Fall Colours Concert – October 28, 2023

Lauren Yeomans is a conductor, flautist and arranger from Toronto, Canada providing bold and robust interpretations to the worlds of solo, chamber and orchestral music. She just completed two years as Assistant Conductor of Summerhill Orchestra and recently founded the Toronto Alternative Chamber Orchestra as Music Director which is dedicated to bringing classical music to the next generation fo concertgoers. This summer Lauren was a Fellow of the Pacific Northwest Conducting Institute (having previously participated as an Associate) conducting the Saratoga Orchestra of Whidbey Island under the guidance of Diane Wittry and Anna Edwards. Last fall Lauren completed a Conducting Apprenticeship at Orchestra Toronto under the guidance of Michael Newnham and participated in the Girls Who Conduct Early Career Program with Chaowen Ting. She has cover conducted the Etobicoke Philharmonic where she is also Principal Flute and performed the Mozart Flute and Harp Concerto last season as part of the concertino. Lauren is also co-founder and flautist of Quintagious!, a wind quintet specializing in thoughtfully-curated concert programming, where she has arranged a number of works for the ensemble including Ravel’s Ma Mere L’Oye, Raymond Scott’s Powerhouse and Steinman’s Total Eclipse of the Heart. Lauren earned her Master of Music in Flute Performance from Rutgers, the State University of New Jersey studying with Bart Feller, and her Bachelor of Music from the Glenn Gould School of the Royal Conservatory where she took conducting with Uri Mayer.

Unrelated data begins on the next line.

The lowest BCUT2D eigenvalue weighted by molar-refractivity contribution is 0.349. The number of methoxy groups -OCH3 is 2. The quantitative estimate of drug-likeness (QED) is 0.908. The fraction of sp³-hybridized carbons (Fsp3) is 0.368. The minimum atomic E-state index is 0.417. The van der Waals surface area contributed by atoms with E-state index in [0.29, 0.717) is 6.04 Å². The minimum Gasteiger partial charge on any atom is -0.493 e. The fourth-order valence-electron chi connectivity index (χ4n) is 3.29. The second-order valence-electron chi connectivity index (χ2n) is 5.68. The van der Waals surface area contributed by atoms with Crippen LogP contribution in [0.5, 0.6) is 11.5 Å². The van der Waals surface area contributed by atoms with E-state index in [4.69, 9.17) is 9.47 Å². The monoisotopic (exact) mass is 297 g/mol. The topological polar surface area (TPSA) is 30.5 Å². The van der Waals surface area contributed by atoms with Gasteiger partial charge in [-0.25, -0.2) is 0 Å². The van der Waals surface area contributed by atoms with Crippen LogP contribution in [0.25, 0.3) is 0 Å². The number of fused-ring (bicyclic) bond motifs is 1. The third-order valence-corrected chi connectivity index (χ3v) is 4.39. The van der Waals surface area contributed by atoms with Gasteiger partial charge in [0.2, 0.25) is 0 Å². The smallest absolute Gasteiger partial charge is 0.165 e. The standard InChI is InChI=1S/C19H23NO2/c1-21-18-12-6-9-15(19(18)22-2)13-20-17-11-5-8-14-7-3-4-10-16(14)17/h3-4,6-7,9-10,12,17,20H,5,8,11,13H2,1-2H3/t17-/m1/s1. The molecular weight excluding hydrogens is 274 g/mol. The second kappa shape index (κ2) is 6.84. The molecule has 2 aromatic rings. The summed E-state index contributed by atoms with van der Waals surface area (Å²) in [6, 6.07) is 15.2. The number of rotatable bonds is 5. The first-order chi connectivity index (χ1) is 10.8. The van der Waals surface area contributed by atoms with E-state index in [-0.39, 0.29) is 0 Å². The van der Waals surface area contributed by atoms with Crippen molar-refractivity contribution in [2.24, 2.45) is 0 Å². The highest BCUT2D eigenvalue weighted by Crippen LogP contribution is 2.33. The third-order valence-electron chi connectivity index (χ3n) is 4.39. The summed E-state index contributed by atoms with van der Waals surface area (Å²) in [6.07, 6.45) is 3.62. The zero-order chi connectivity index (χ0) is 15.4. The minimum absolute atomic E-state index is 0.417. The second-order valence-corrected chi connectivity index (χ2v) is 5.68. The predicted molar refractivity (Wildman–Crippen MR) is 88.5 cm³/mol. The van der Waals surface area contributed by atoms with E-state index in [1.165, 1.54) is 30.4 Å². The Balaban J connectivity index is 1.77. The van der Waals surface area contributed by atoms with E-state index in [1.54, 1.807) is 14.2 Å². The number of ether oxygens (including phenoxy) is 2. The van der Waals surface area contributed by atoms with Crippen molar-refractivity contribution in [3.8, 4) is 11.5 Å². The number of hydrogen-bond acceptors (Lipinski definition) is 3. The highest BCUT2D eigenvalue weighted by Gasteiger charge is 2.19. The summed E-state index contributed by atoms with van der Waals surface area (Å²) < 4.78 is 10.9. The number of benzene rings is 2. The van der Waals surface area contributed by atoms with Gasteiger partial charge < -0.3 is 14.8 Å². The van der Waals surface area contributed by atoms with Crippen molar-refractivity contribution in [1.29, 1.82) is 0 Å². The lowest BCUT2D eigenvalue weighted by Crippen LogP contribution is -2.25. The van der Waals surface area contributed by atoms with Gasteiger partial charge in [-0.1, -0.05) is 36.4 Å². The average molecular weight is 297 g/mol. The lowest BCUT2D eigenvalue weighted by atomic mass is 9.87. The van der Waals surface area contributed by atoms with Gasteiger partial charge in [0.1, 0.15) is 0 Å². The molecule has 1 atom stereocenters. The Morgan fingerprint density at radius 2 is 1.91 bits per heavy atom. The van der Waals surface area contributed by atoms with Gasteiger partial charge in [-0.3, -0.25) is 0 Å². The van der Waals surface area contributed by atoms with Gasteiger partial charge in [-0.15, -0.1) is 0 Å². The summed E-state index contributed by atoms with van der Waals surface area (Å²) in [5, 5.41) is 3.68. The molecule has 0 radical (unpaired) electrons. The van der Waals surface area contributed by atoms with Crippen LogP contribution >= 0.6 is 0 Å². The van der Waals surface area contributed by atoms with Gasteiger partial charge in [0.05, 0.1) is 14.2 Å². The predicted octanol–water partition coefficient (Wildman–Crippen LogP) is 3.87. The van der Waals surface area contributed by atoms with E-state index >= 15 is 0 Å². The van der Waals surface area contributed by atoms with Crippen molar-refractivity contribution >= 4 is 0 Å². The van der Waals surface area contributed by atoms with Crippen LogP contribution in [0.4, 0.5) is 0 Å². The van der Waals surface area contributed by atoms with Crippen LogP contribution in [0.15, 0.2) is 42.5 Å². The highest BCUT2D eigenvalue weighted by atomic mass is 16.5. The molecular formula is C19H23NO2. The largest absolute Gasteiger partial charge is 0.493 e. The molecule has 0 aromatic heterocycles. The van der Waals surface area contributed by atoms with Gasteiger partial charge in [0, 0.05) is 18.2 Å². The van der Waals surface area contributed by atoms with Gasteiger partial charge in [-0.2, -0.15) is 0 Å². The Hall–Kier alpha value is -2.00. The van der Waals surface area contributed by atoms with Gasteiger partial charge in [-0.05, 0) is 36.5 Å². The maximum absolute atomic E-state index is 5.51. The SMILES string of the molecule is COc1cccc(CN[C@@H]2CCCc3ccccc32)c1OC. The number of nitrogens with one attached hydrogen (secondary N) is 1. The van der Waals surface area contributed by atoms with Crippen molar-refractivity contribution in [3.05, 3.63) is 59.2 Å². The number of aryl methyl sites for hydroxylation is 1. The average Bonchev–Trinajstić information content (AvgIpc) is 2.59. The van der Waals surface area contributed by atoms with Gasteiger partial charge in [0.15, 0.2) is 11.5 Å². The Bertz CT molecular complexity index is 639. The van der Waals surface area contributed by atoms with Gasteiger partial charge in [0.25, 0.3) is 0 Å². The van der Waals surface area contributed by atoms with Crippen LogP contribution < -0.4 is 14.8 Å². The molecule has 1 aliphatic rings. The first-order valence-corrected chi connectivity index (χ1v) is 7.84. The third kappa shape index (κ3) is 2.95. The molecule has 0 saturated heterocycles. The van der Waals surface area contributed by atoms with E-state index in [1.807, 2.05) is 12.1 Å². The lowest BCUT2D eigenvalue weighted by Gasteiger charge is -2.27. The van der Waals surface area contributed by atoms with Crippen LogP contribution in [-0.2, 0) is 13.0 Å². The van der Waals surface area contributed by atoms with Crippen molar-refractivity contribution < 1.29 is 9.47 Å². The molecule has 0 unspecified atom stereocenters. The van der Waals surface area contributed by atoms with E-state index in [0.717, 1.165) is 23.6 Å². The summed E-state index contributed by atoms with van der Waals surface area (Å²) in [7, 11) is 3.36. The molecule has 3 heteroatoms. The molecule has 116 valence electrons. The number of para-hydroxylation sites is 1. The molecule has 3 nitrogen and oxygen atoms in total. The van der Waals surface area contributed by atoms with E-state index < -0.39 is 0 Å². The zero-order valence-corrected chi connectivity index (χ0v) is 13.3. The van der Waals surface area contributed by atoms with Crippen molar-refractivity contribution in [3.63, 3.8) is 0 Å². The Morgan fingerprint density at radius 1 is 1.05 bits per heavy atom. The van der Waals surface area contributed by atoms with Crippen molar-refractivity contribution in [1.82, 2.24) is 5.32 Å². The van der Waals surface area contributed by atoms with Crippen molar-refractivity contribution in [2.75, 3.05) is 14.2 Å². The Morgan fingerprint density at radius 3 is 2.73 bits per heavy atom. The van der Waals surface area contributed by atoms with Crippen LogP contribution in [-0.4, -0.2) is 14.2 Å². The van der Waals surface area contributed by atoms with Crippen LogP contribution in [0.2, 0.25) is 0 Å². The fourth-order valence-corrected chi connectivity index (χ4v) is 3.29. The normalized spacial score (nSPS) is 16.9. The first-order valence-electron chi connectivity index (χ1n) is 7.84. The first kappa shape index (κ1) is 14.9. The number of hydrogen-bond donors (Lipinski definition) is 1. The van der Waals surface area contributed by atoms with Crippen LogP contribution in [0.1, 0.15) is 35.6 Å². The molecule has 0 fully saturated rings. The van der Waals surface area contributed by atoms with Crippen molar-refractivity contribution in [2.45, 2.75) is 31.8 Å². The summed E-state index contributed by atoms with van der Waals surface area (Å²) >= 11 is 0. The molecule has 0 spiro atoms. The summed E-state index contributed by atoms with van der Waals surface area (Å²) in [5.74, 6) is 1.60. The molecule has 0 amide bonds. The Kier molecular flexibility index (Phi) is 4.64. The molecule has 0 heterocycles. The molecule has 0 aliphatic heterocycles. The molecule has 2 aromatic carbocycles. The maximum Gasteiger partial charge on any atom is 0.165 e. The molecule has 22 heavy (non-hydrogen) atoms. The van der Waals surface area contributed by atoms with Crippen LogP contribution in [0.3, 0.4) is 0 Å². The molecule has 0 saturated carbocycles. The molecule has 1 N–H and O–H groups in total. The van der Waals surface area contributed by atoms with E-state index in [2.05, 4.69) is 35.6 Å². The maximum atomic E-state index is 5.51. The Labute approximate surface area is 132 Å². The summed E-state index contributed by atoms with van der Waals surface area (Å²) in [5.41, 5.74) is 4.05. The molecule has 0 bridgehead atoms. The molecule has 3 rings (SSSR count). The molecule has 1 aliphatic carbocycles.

Winterlude X Concert – December 16, 2023

Felipe Luzuriaga is a musician with an excelling trajectory. He has conducted orchestras and ensembles internationally and written and arranged music in different genres for studio recordings films, theatre, and dance. Having toured extensively throughout the world, he has performed as soloist, concertmaster, and orchestral member. During 2022, he served as Music Director of the National Theatre in Quito-Ecuador and is currently Music Director of the Durham Chamber Orchestra.